legs for getting places… (by scottobear, cc)
Web 2.0 tools have made it easier for people to form groups; ranging from temporary flocks of people with a similar interest to close-knit communities, increasingly part of extensive interconnected networks.
Thanks to Web2.0 people can connect and organize, without a manager or a managing structure to lead or frame this organization process. “The power of organizing without organizations” is how Clay Shirky calles it. Others have used the term “non-organizations” or “ultra-lights”. Many Internet mediated groups are non-organizations, in the sense that they do not have a traditional structure or legal entity like a foundation or a association, or a company.
An example is the group of dairy farmers in rural Portugal I am part of, convening around a blog and an email group, and meeting f2f a few times a year for an excursion or study day. There is real value for learning and socializing, there are some shared values, a shared identity. But it comes without the things that used to be part and parcel of more traditional organizations. There is no mailing address, no letterhead paper, no statutes or articles of association, no official “Committee” and no member administration.
When the dairy farmers network wanted to liaise with the traditional Farmers Union in Portugal, they were not accepted unless they would be a “real” association. The “ultra-light” can not be eligible for EU subsidies for training or extension, even though that is what it does.
When hiring a venue to convene, or a leaflet to print, one member has to personally take the financial responsibility up-front. When afterwards members chip in, they can not be given a receipt. The group can not own anything, not hire anybody.
A solution for the non-organizations might be to go the traditional way: formalize the group and rig an organizational structure along traditional lines, depending on the preferences: an association, a company or a charity. But this seems more complex than strictly needed, it would raise transaction costs, and more importantly: what would be lost in the process?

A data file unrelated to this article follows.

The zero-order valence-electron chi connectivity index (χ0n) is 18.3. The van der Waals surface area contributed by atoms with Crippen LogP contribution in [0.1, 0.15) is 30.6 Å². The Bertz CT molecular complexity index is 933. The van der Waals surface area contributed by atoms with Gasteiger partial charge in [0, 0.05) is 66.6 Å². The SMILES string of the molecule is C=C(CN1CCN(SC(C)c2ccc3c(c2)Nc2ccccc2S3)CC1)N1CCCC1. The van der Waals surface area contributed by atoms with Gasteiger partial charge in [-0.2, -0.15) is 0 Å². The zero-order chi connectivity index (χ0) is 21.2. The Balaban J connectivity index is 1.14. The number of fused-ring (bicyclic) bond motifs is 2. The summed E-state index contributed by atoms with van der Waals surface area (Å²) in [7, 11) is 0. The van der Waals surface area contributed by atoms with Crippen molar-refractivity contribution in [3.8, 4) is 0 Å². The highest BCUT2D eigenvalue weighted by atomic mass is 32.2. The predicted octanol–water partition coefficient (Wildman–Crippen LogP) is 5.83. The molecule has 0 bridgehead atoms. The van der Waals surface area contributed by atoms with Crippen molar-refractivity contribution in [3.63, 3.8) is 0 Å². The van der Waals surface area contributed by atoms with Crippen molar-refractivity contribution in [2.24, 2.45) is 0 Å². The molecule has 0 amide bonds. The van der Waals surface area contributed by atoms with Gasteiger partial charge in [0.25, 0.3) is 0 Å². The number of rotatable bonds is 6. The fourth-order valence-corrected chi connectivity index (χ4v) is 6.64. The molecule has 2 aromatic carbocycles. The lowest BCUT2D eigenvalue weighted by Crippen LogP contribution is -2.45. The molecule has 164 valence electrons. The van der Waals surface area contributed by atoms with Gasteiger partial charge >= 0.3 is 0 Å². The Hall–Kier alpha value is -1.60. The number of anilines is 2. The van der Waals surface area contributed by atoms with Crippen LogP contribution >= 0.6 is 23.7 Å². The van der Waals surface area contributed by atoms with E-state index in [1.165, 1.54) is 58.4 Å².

The lightness is a relief, it is felt that the lightness is conducive for learning, for attracting the right people for the right purpose. The agility, the single focus of a group to do its thing, and to stop being a group in case the energy ebbs is unique and refreshing.
This was the conclusion of the case study i did last year:
“Web 2.0 supported communities have the potential to support social organization for development, linking different actors to local development. The organizational models that we avail of at present do not match the new dispersed form of organization. To promote autonomy, sustainability and replicability of communities, further thinking is required.”
John D Smith and I have done some “further thinking”.
We have looked at existing communities, many of them “ultra-lights”, we have reminded each other to look and read with the question in mind:
“How can communities get legs and pockets”?
Legs for getting places, doing the thing it is they want to do;
pockets for being able to pay their way for as long as they want to.
You need legs before you can have pockets, but too large pockets might get in the way for good walking.
We have come across many communities that are -in whatever way- struggling with these questions: some for lack of pockets, others for getting their pockets filled and stopping walking to spend money or get more.
Trying to think of what would be needed to get legs and pockets, one thing might be collective money management tools. A tool to make international online banking “visible” to a larger community, in order for the community leaders to move money in an accountable way. It should be simple, but not too simple; communities probably want to differentiate several “stashes” of money. Read John’s blogpost about it here.